According to Hidaka, the gravity of the Fukushima disaster and the worldwide attention it received seemed to be a wakeup call for Japan. Mainstream news outlets suddenly jumped on the antinuclear bandwagon, and academics from the world of social sciences and humanities, who were previously indifferent to the movement, lent their voices to the cause, airing their discontent through a proliferation of newspaper and magazine articles, blog posts and books. Hidaka claims that this is in line with a recent trend of catastrophic disasters, such as wars, major earthquakes and terrorist attacks, being fodder for the mass media, which strives to create social narratives out of these events.
n his research, Hidaka highlights that the antinuclear discussions around Fukushima fall into four categories: reasons for how and why the disaster happened; the impacts and influence of the disaster; the pros and cons of nuclear energy; and critical reviews of the postwar influx of nuclear power stations in Japan. Hidaka found that the first two fields of discussion are often presented in newspaper and magazine articles, while the latter two are largely addressed by experts from varying backgrounds of expertise, including engineering, risk management and economics. He also noticed a trend for academic offerings to be inadvertently biased by the author’s specialist field of knowledge, whether it be philosophy, religion, economics or otherwise, creating a nuanced macro-narrative that fails to paint a broader, holistic picture.
Lifting the lid on ‘Cool Japan’
Hidaka also observed that these antinuclear discussions, which are still a hot topic in Japanese current affairs today, reflect a deep-seated discontent with Japanese modernity and a post-war, money-driven society. He highlights that this is something rarely given attention to by the media, with most focus being on the notion of ‘Cool Japan’ and its contributions of manga, anime and gaming to the world stage rather than how the country deals with its socio-political problems. Hidaka points out that it often takes a national catastrophe like Fukushima to shine a light on these issues, quoting Kai Erikson: “A catastrophe opens up the cracks that were inherent in the previous community and exposes cultural contradictions while fragmenting them.”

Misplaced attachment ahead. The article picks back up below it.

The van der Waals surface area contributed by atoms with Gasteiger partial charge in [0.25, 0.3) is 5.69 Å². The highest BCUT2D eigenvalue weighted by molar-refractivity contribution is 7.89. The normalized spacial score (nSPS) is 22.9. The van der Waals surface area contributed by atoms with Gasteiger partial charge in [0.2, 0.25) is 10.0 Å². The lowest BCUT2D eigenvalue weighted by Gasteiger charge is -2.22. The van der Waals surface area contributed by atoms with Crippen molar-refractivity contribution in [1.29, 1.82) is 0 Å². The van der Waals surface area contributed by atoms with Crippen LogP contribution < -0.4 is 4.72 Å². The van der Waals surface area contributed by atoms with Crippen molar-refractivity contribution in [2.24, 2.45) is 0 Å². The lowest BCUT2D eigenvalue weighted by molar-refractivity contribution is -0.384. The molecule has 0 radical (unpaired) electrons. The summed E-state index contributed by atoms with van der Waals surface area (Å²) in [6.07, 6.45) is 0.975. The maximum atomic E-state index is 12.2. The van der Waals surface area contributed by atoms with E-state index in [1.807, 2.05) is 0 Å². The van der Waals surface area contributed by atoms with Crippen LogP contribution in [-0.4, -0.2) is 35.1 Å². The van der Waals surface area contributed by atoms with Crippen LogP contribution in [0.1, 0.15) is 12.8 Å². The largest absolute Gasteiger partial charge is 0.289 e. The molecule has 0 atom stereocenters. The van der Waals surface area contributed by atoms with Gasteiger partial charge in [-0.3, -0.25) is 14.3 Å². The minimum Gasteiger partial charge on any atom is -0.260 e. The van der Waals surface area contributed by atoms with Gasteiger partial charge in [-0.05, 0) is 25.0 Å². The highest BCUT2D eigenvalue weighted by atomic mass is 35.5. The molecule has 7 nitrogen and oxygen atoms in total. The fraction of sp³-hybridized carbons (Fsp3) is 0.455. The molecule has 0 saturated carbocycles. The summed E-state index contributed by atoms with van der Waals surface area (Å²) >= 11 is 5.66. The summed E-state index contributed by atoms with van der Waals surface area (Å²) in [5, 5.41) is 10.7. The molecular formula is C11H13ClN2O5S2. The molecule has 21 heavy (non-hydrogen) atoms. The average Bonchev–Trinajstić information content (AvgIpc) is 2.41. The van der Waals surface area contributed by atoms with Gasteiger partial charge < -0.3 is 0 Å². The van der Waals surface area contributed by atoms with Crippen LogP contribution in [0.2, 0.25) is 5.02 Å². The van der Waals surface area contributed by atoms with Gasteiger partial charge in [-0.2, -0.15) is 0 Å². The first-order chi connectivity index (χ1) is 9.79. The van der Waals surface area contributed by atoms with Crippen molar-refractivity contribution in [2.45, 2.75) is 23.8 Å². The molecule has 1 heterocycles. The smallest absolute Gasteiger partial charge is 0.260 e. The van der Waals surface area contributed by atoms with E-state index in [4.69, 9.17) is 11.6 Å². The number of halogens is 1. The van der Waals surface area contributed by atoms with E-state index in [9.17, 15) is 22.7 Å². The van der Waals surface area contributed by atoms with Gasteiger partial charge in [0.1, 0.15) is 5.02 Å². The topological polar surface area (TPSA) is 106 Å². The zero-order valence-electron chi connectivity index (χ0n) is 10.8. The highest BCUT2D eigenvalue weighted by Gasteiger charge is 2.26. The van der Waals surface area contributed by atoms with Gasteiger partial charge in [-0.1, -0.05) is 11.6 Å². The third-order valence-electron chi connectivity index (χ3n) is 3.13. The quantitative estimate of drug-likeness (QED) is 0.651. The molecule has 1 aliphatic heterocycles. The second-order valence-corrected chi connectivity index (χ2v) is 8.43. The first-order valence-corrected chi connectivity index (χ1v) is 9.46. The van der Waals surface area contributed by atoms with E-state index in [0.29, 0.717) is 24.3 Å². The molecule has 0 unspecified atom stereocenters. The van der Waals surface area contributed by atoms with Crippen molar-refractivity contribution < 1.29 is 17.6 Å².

Hidaka then takes this argument down an interesting avenue, highlighting that these post-Fukushima discussions have a lot in common with media and intellectual discourse after other disasters in Japanese history, such as the Great Kanto Earthquake that killed 100,000 people in 1923, and the Pacific Air War in 1942. The former disaster put forward theories of divine retribution, while the latter prompted concerns about Japan’s path of modernisation.
According to Hidaka, the gravity of the Fukushima disaster and the worldwide attention it received seemed to be a wakeup call for Japan.
But a key question Hidaka wishes to answer in his research is why – in a country where earthquakes are a frequent occurrence – a denuclearisation policy hasn’t been introduced until now, even though the vast majority of Japanese people are in favour of it. He claims that there is no simple answer to this, and it is something he endeavours to explore in his ongoing study of the Japanese media’s representation of the country’s postwar history.
To highlight the Japanese public’s condemnation of modern society after
the Fukushima disaster, in his study Hidaka quotes the Nobel Prize winning novelist Ōe Kenzaburō: “So far, the Japanese as subjects have not had the determination nor have they been given the option to shape the nation’s future. It is as if Japan has been giving herself a postponement…This actually means that our nation has not corrected its past mistake yet. We have not taken our responsibility [as modern citizens] until now.”
What does the next stage of your research entail?
My aim is to collate my research to date and publish it as a single-authored book. I will then investigate the various post-catastrophe media histories in the modern world including the Titanic accident, September 11 attacks, and atomic bombing of Hiroshima, and compare these with the media situation after the Fukushima nuclear accident.